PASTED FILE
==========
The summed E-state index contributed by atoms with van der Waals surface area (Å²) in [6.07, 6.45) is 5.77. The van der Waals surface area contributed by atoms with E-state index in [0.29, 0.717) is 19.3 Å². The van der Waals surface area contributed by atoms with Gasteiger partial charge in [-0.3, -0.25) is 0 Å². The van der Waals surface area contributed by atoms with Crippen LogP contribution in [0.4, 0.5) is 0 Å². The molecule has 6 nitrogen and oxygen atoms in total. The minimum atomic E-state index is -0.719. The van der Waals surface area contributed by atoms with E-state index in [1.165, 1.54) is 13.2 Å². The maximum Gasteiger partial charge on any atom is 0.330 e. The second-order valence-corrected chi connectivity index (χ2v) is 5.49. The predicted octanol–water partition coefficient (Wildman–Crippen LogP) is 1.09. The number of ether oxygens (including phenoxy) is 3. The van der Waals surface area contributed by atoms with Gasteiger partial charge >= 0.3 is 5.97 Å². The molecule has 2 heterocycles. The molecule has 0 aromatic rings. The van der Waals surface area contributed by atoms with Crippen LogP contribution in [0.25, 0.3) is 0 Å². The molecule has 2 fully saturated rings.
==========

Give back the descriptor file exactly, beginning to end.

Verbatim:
The summed E-state index contributed by atoms with van der Waals surface area (Å²) in [6.07, 6.45) is 5.77. The van der Waals surface area contributed by atoms with E-state index in [0.29, 0.717) is 19.3 Å². The van der Waals surface area contributed by atoms with Gasteiger partial charge in [-0.3, -0.25) is 0 Å². The van der Waals surface area contributed by atoms with Crippen LogP contribution in [0.4, 0.5) is 0 Å². The molecule has 6 nitrogen and oxygen atoms in total. The minimum atomic E-state index is -0.719. The van der Waals surface area contributed by atoms with E-state index in [1.165, 1.54) is 13.2 Å². The maximum Gasteiger partial charge on any atom is 0.330 e. The second-order valence-corrected chi connectivity index (χ2v) is 5.49. The predicted octanol–water partition coefficient (Wildman–Crippen LogP) is 1.09. The number of ether oxygens (including phenoxy) is 3. The van der Waals surface area contributed by atoms with Gasteiger partial charge >= 0.3 is 5.97 Å². The molecule has 2 heterocycles. The molecule has 0 aromatic rings. The van der Waals surface area contributed by atoms with Crippen LogP contribution in [0.25, 0.3) is 0 Å². The molecule has 2 fully saturated rings.